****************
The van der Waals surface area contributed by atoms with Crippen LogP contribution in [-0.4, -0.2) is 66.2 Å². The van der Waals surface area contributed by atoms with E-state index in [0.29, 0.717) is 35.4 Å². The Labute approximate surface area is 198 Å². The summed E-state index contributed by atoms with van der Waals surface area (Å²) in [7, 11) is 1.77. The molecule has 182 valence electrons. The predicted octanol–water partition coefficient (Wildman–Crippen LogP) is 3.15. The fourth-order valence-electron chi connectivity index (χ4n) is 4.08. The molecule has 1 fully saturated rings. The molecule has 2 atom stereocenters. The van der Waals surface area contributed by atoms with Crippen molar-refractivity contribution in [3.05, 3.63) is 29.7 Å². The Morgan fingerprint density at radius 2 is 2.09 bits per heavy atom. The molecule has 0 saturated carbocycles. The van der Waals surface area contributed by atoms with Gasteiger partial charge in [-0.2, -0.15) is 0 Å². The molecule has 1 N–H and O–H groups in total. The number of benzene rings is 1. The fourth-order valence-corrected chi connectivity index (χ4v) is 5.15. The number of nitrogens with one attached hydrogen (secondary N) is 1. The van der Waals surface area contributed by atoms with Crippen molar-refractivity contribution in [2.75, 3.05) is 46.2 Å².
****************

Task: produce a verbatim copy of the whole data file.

The van der Waals surface area contributed by atoms with Crippen LogP contribution in [-0.4, -0.2) is 66.2 Å². The van der Waals surface area contributed by atoms with E-state index in [0.29, 0.717) is 35.4 Å². The Labute approximate surface area is 198 Å². The summed E-state index contributed by atoms with van der Waals surface area (Å²) in [7, 11) is 1.77. The molecule has 182 valence electrons. The predicted octanol–water partition coefficient (Wildman–Crippen LogP) is 3.15. The fourth-order valence-electron chi connectivity index (χ4n) is 4.08. The molecule has 1 fully saturated rings. The molecule has 2 atom stereocenters. The van der Waals surface area contributed by atoms with Crippen molar-refractivity contribution in [3.05, 3.63) is 29.7 Å². The Morgan fingerprint density at radius 2 is 2.09 bits per heavy atom. The molecule has 0 saturated carbocycles. The van der Waals surface area contributed by atoms with Gasteiger partial charge in [-0.2, -0.15) is 0 Å². The molecule has 1 N–H and O–H groups in total. The number of benzene rings is 1. The fourth-order valence-corrected chi connectivity index (χ4v) is 5.15. The number of nitrogens with one attached hydrogen (secondary N) is 1. The van der Waals surface area contributed by atoms with Crippen molar-refractivity contribution in [2.75, 3.05) is 46.2 Å².